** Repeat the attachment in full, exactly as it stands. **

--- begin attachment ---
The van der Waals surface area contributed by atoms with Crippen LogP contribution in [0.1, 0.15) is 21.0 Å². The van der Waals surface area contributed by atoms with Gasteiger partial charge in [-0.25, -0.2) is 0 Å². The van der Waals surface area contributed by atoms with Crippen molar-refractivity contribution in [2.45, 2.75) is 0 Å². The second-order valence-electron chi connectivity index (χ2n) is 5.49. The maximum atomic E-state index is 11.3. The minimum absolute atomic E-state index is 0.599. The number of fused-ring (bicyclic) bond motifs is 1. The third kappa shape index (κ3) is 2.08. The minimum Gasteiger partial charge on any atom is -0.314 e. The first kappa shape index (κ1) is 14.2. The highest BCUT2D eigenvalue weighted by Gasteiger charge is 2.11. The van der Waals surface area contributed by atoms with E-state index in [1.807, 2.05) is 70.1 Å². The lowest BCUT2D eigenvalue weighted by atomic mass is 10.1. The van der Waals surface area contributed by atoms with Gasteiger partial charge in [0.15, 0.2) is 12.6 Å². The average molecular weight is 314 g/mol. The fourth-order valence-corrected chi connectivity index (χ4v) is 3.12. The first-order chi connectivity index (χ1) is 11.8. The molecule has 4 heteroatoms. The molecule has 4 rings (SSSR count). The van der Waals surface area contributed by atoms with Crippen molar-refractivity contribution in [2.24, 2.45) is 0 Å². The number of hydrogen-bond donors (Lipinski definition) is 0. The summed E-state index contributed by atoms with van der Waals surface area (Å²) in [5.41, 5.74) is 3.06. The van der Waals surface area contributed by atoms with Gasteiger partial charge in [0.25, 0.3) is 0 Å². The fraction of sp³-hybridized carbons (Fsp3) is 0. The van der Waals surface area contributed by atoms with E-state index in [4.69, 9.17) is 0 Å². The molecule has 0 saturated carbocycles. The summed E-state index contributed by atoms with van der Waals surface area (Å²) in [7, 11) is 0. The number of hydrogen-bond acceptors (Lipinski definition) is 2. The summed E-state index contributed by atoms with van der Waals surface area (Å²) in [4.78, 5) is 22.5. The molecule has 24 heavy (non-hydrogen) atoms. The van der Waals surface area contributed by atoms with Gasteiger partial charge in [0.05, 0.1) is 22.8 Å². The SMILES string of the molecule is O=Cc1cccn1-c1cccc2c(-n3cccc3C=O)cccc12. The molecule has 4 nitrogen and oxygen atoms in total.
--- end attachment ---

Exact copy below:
The van der Waals surface area contributed by atoms with Crippen LogP contribution in [0.1, 0.15) is 21.0 Å². The van der Waals surface area contributed by atoms with Gasteiger partial charge in [-0.25, -0.2) is 0 Å². The van der Waals surface area contributed by atoms with Crippen molar-refractivity contribution in [2.45, 2.75) is 0 Å². The second-order valence-electron chi connectivity index (χ2n) is 5.49. The maximum atomic E-state index is 11.3. The minimum absolute atomic E-state index is 0.599. The number of fused-ring (bicyclic) bond motifs is 1. The third kappa shape index (κ3) is 2.08. The minimum Gasteiger partial charge on any atom is -0.314 e. The first kappa shape index (κ1) is 14.2. The highest BCUT2D eigenvalue weighted by Gasteiger charge is 2.11. The van der Waals surface area contributed by atoms with E-state index in [1.807, 2.05) is 70.1 Å². The lowest BCUT2D eigenvalue weighted by atomic mass is 10.1. The van der Waals surface area contributed by atoms with Gasteiger partial charge in [0.15, 0.2) is 12.6 Å². The average molecular weight is 314 g/mol. The fourth-order valence-corrected chi connectivity index (χ4v) is 3.12. The first-order chi connectivity index (χ1) is 11.8. The molecule has 4 heteroatoms. The molecule has 4 rings (SSSR count). The van der Waals surface area contributed by atoms with Crippen molar-refractivity contribution in [2.24, 2.45) is 0 Å². The number of hydrogen-bond donors (Lipinski definition) is 0. The summed E-state index contributed by atoms with van der Waals surface area (Å²) in [5.41, 5.74) is 3.06. The van der Waals surface area contributed by atoms with Gasteiger partial charge in [0.25, 0.3) is 0 Å². The fraction of sp³-hybridized carbons (Fsp3) is 0. The van der Waals surface area contributed by atoms with E-state index in [4.69, 9.17) is 0 Å². The molecule has 0 saturated carbocycles. The summed E-state index contributed by atoms with van der Waals surface area (Å²) in [7, 11) is 0. The number of hydrogen-bond acceptors (Lipinski definition) is 2. The summed E-state index contributed by atoms with van der Waals surface area (Å²) in [4.78, 5) is 22.5. The molecule has 24 heavy (non-hydrogen) atoms. The van der Waals surface area contributed by atoms with Gasteiger partial charge in [0.05, 0.1) is 22.8 Å². The SMILES string of the molecule is O=Cc1cccn1-c1cccc2c(-n3cccc3C=O)cccc12. The molecule has 4 nitrogen and oxygen atoms in total.